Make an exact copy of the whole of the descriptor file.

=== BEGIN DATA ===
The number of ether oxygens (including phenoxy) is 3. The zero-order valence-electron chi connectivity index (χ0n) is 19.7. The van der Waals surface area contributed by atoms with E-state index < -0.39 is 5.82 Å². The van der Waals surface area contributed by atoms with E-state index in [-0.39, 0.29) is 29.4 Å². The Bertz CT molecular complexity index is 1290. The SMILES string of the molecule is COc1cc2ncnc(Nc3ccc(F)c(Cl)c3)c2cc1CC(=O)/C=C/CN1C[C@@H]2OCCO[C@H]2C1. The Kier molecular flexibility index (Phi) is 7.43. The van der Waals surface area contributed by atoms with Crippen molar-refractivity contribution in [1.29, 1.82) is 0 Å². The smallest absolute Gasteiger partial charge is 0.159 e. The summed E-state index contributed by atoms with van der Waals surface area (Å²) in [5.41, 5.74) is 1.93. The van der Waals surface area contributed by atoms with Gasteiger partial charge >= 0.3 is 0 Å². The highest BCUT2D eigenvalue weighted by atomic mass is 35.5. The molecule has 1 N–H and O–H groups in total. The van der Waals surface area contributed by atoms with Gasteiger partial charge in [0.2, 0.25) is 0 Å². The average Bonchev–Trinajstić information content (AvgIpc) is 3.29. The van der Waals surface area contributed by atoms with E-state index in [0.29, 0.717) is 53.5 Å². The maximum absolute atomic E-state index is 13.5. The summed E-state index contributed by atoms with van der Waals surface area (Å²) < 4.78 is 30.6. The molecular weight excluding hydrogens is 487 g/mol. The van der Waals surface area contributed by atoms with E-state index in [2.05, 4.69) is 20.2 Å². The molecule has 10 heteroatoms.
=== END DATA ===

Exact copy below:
The number of ether oxygens (including phenoxy) is 3. The zero-order valence-electron chi connectivity index (χ0n) is 19.7. The van der Waals surface area contributed by atoms with E-state index < -0.39 is 5.82 Å². The van der Waals surface area contributed by atoms with E-state index in [-0.39, 0.29) is 29.4 Å². The Bertz CT molecular complexity index is 1290. The SMILES string of the molecule is COc1cc2ncnc(Nc3ccc(F)c(Cl)c3)c2cc1CC(=O)/C=C/CN1C[C@@H]2OCCO[C@H]2C1. The Kier molecular flexibility index (Phi) is 7.43. The van der Waals surface area contributed by atoms with Crippen molar-refractivity contribution in [1.29, 1.82) is 0 Å². The smallest absolute Gasteiger partial charge is 0.159 e. The summed E-state index contributed by atoms with van der Waals surface area (Å²) in [5.41, 5.74) is 1.93. The van der Waals surface area contributed by atoms with Gasteiger partial charge >= 0.3 is 0 Å². The highest BCUT2D eigenvalue weighted by atomic mass is 35.5. The molecule has 1 N–H and O–H groups in total. The van der Waals surface area contributed by atoms with Gasteiger partial charge in [0.2, 0.25) is 0 Å². The average Bonchev–Trinajstić information content (AvgIpc) is 3.29. The van der Waals surface area contributed by atoms with E-state index in [0.29, 0.717) is 53.5 Å². The maximum absolute atomic E-state index is 13.5. The summed E-state index contributed by atoms with van der Waals surface area (Å²) < 4.78 is 30.6. The molecular weight excluding hydrogens is 487 g/mol. The van der Waals surface area contributed by atoms with E-state index in [2.05, 4.69) is 20.2 Å². The molecule has 10 heteroatoms.